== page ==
On May 17, 2017, the defendant filed an answer and eight special defenses.[2] In support of her first and second special defenses, the defendant alleged the following facts. World Savings Bank procured and paid for, as part of the closing costs, the services of a notary public, Kathleen Salerno, who conducted the closing at the defendant's home in Easton. While at the defendant's home, Salerno had the defendant execute all of the necessary closing documents, including the mortgage deed, but Salerno did not notarize those documents while at the defendant's home and did not request or provide a second attesting witness to the mortgage deed as required by General Statutes § 47-5 (a).[3] Rather, Salerno subsequently had her husband ‘‘witness'' the defendant's signature, outside of the defendant's presence and without the defendant's knowledge.

         For her first special defense of illegal attestation of the mortgage deed, the defendant alleged that, on the basis of the foregoing factual allegations, Salerno, as an agent of World Savings Bank and a public official in her capacity as a notary public, breached her oath of office and committed acts of fraud in the execution of the mortgage deed, rendering the deed invalid and unenforceable. For her second special defense of unclean hands, relying on the same factual allegations, the defendant claimed that Salerno, as an agent of World Savings Bank, supplied a false witness in an effort to validate the mortgage and that such action constituted ‘‘a blatant dishonest attempt to validate an invalid mortgage . . . .'' The remaining special defenses are not at issue in this appeal.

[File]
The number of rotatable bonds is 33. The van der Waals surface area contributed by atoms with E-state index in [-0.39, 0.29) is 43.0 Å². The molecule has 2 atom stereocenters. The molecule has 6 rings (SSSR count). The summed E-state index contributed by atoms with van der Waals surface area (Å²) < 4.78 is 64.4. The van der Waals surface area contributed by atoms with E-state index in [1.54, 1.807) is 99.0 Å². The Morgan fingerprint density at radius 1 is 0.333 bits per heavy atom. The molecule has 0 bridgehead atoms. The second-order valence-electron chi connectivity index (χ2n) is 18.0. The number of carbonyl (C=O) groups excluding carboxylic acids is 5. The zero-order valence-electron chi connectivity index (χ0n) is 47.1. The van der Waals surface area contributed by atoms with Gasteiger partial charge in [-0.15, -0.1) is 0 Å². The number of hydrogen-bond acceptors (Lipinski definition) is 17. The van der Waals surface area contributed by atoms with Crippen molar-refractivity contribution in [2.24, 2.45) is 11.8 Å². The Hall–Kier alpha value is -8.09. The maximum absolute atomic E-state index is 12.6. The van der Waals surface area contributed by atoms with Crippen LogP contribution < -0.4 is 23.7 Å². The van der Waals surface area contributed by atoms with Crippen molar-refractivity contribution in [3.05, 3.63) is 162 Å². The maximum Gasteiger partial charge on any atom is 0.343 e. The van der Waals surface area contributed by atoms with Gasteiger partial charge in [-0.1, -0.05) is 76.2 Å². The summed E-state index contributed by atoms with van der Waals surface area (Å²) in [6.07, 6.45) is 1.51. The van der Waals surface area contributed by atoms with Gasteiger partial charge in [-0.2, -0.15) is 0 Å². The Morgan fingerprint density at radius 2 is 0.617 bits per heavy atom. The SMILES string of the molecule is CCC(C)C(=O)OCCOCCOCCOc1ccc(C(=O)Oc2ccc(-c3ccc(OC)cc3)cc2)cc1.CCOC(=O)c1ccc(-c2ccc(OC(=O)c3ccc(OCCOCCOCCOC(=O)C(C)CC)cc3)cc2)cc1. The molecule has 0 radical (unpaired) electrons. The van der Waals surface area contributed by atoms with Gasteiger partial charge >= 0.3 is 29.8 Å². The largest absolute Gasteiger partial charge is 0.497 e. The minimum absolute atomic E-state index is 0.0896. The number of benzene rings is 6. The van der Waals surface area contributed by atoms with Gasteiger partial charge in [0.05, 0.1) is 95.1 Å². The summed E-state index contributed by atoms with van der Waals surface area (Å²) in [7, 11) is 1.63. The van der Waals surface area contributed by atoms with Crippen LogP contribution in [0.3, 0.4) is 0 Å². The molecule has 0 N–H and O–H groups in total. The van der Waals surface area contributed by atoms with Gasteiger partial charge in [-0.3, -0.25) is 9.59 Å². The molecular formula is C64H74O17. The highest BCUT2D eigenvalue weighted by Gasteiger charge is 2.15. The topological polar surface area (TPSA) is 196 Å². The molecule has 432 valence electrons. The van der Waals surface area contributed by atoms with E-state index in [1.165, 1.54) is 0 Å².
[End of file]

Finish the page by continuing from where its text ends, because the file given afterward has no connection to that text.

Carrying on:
On May 31, 2017, the substitute plaintiff filed a motion to strike the defendant's special defenses, including the first and second special defenses, contesting the legal sufficiency thereof. On July 12 and 13, 2017, respectively, the defendant filed an objection and a memorandum of law in opposition to the motion to strike. On November 21, 2017, the court, inter alia, granted the substitute plaintiff's motion to strike as to the defendant's first and second special defenses.[4] With respect to the first special defense of illegal attestation of the mortgage deed, the court granted the motion on two grounds: (1) the defect of one invalid witness was cured by operation of General Statutes § 47-36aa (validating act); and (2) a defect in a mortgage cannot be used to defeat a foreclosure action as between the original mortgagor and mortgagee, as a mortgage deed that is not properly witnessed and acknowledged is nevertheless valid as between the parties to the instrument.[5] As to the defendant's second special defense of unclean hands, the court granted the motion to strike on the ground that the defect of one invalid witness was validated by § 47-36aa (a) (2), and Salerno's alleged fraudulent misconduct played no role in aiding the substitute plaintiff's claim for foreclosure. On December 20, 2017, the substitute plaintiff filed a reply to the defendant's non-stricken special defenses.

         On April 12, 2018, following a trial to the court, the court rendered a judgment of strict foreclosure in favor of the substitute plaintiff. This appeal followed. Additional ...


Buy This Entire Record For $7.95

Download the entire decision to receive the complete text, official citation,
docket number, dissents and concurrences, and footnotes for this case.

Learn more about what you receive with purchase of this case.